Grav|Lab, despite its Early Access status, might well be the surprise star of the Oculus Touch launch lineup. It doesn’t have the glitz and glamour of the bigger releases – and many of its rough edges are in need of smoothing – but its intriguing blend of fun, challenging, physics-puzzler gameplay is compelling.
Grav|Lab plays out like nothing so much as a reverse Lemmings (1991). Here, in your bid to get a set number of balls from their spawn point to the goal, you are building the world for them to traverse. You will lay out gravity defying plates that allow you to gently coerce your charges onto the right path, one that may well be above you as the game makes full use of 3D space. You will use accelerators to fire them on ballistic trajectories, and property modifying fields that can make them especially heavy or as light as bubbles.
As with all the best puzzlers, the devil is in the details. Getting your balls from A to B is only the beginning. Getting them there efficiently, with the minimum number of component pieces, is something else altogether. Each challenge has an easy, medium and hard variation that will impose restrictions on you that force some real out-of-the-box thinking.
One notable example introduces you to the accelerator, a useful tool not unlike a tennis ball machine that accepts balls into an opening and then shoots them out at high velocity. You use this to solve a puzzle in a satisfyingly direct way: by firing something from its origin to its destination. Great! The very next challenge looks like it could be solved the same way, only it suggests that you try it without the accelerator. Because you’re human, and because you can’t resist a challenge, you do exactly that.
There are more wrinkles to come as you move out of the six Basic Challenges into the nine Advanced Challenges. Here a lot of new toys are added, including sensors that will make other machines pump out new balls that you need to get to their destination. Each ball has to get to a specific collector, which needs a certain amount of them before declaring you victorious. Whereas before it was about getting a ball from A to B, it now additionally has to pass through a sensor to allow another ball to spawn that you must get from C to D, and yet another from E to F. By the end the room is chock full of your contraptions, and the air is thick with balls arcing gracefully on their way. It’s hard not to giggle gleefully at this point, and it’s a game where I’d love to share some footage of my wilder solutions – although in 2D I don’t think you’d get quite the same impact from this chaotic and vaguely ridiculous ballet. Add a spectator mode to the wishlist for the dev.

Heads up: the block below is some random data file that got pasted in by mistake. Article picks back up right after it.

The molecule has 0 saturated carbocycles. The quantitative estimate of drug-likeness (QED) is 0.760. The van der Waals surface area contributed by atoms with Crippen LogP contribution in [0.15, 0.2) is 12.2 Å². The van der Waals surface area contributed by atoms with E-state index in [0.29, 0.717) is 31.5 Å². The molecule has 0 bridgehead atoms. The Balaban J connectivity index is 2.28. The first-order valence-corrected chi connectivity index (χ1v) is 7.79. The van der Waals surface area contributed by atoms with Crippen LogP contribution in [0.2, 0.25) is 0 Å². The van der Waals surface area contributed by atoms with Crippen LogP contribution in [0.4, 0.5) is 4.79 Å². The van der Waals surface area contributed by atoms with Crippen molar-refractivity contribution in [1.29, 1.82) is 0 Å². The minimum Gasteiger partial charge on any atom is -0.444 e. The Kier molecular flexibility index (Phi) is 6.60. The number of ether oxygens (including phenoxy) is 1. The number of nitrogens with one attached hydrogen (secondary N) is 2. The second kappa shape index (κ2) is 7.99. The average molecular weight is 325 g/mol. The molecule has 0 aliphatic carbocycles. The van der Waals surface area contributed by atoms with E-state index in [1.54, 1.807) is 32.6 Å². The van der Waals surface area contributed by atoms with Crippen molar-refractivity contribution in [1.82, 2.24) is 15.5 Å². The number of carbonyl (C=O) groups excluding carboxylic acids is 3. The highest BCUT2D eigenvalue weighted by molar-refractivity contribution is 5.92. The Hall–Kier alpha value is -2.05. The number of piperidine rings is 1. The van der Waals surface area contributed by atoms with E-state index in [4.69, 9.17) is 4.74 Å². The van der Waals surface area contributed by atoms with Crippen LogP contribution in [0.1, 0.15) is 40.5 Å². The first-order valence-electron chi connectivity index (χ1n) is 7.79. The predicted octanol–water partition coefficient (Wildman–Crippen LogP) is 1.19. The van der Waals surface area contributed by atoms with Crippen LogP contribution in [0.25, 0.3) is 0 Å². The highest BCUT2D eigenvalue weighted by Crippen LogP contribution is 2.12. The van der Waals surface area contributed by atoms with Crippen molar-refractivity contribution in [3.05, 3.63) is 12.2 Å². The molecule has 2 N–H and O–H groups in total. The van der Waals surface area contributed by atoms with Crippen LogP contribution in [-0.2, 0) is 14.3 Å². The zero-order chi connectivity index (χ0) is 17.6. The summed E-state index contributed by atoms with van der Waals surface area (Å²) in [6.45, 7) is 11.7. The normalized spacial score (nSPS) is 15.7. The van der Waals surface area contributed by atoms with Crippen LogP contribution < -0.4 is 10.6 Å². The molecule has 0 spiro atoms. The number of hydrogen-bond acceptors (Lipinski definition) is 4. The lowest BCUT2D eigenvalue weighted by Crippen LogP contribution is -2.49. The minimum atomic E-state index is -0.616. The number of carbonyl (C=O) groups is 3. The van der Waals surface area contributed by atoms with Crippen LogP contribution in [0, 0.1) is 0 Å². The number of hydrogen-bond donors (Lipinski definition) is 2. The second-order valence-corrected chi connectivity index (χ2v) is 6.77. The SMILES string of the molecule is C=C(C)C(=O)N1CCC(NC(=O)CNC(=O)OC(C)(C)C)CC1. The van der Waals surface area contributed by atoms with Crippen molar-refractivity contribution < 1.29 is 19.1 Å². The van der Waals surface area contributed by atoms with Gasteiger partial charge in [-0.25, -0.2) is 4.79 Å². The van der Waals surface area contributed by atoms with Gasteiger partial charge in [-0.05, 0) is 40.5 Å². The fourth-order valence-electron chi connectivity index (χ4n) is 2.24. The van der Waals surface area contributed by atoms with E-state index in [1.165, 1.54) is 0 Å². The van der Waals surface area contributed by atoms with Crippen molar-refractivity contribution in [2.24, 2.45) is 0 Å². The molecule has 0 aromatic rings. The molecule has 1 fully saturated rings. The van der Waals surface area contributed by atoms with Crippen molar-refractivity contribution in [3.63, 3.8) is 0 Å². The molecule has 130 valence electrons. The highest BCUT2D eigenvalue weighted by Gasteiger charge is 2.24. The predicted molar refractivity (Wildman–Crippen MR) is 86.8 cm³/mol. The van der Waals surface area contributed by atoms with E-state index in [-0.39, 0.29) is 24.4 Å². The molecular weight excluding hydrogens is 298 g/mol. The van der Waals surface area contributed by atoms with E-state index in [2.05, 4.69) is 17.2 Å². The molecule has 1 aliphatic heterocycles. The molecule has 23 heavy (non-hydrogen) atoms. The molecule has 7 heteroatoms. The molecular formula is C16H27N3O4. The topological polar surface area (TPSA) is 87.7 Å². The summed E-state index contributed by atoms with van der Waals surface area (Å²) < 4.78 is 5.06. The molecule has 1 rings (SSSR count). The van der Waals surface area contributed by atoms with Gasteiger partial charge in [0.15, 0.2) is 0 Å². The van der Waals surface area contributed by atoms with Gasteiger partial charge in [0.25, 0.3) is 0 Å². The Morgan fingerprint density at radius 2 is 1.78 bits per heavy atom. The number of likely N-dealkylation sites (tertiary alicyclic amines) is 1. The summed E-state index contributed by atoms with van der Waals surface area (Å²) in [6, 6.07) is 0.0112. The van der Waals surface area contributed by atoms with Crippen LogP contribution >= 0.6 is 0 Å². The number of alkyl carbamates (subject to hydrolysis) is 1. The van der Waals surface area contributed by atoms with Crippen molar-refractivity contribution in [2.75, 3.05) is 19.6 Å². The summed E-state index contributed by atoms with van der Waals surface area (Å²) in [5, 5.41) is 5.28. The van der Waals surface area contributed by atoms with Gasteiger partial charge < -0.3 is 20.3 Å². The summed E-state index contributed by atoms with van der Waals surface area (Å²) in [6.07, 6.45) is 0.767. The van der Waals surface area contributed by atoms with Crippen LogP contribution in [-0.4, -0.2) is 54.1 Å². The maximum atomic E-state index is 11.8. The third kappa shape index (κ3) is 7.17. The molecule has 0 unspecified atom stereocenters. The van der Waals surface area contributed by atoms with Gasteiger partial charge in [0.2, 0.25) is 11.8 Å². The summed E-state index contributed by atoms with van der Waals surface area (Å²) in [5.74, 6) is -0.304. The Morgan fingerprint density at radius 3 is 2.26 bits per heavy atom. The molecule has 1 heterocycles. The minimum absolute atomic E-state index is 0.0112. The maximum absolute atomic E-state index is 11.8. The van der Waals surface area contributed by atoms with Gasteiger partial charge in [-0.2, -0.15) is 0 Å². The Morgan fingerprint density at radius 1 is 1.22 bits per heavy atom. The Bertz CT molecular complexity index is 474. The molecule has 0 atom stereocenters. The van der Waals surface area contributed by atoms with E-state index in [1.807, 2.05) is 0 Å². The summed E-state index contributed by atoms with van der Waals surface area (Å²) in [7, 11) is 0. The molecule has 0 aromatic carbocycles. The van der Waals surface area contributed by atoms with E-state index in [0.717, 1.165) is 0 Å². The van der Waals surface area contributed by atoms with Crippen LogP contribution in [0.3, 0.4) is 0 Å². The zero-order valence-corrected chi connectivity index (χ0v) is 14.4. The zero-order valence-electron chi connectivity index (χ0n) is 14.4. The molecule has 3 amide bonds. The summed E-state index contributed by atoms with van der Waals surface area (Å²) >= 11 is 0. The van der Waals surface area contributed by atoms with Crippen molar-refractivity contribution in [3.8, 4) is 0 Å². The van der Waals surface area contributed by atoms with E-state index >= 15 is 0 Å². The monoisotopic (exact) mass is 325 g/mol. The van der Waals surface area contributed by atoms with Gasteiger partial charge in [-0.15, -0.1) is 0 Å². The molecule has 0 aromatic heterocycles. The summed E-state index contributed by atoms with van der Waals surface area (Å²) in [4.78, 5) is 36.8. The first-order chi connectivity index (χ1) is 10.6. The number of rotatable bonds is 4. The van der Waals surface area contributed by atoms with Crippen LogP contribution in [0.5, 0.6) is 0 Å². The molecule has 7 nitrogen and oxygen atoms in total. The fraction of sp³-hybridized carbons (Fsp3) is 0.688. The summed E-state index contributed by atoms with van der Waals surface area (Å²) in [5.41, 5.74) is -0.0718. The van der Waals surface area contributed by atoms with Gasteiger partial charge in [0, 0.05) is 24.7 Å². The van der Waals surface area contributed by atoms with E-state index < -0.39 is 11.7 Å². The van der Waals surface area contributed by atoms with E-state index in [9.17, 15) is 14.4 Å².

I keep referring to ‘balls’ but the objects you must direct aren’t spherical. They’re multifaceted geometric things, about the size of a baseball, and that brings an element of unpredictability into the mix because the flight paths now can’t be deterministic. Each ‘ball’ isn’t guaranteed to fly along exactly the same path as the last, which injects some welcome chaos and character to the experience, where often physics based puzzlers can be rather dry.
What’s most wonderful about this experience is how active you have to be to get the most from it. When lining up accelerators to blast the ball to the other side of the room, I’d use the now standard press-aim-release teleportation movement system (which also has a ‘nudge’ you can do on the stick to take small steps forward and back and rotate) to get myself in position and then crouch behind it and sight down it to line up my ‘shot’. It makes the whole thing more engaging and personal. It’s like tuning a hot rod. For people new to ‘room scale’ type experiences this is going to be a real eye opener. It does expose some of the tracking flaws of two front mounted Touch sensors, but nothing you can’t work around.